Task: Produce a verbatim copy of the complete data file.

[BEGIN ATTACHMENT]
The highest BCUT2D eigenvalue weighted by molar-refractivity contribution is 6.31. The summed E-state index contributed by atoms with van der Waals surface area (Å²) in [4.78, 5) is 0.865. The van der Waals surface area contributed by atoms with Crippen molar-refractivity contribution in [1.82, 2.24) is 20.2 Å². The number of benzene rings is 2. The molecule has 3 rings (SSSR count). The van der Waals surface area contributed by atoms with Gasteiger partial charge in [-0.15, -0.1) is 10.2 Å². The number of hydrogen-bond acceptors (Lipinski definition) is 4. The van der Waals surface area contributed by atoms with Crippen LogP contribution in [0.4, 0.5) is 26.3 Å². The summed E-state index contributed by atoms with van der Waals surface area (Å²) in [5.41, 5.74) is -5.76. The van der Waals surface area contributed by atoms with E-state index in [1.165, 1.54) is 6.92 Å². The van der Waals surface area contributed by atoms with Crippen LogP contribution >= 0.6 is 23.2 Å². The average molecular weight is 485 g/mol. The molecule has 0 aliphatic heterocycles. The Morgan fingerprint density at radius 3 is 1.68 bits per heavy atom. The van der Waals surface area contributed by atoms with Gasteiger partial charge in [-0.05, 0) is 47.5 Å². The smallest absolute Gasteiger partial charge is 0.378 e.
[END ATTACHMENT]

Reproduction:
The highest BCUT2D eigenvalue weighted by molar-refractivity contribution is 6.31. The summed E-state index contributed by atoms with van der Waals surface area (Å²) in [4.78, 5) is 0.865. The van der Waals surface area contributed by atoms with Crippen molar-refractivity contribution in [1.82, 2.24) is 20.2 Å². The number of benzene rings is 2. The molecule has 3 rings (SSSR count). The van der Waals surface area contributed by atoms with Gasteiger partial charge in [-0.15, -0.1) is 10.2 Å². The number of hydrogen-bond acceptors (Lipinski definition) is 4. The van der Waals surface area contributed by atoms with Crippen LogP contribution in [0.4, 0.5) is 26.3 Å². The summed E-state index contributed by atoms with van der Waals surface area (Å²) in [5.41, 5.74) is -5.76. The van der Waals surface area contributed by atoms with E-state index in [1.165, 1.54) is 6.92 Å². The van der Waals surface area contributed by atoms with Crippen LogP contribution >= 0.6 is 23.2 Å². The average molecular weight is 485 g/mol. The molecule has 0 aliphatic heterocycles. The Morgan fingerprint density at radius 3 is 1.68 bits per heavy atom. The van der Waals surface area contributed by atoms with Gasteiger partial charge in [-0.05, 0) is 47.5 Å². The smallest absolute Gasteiger partial charge is 0.378 e.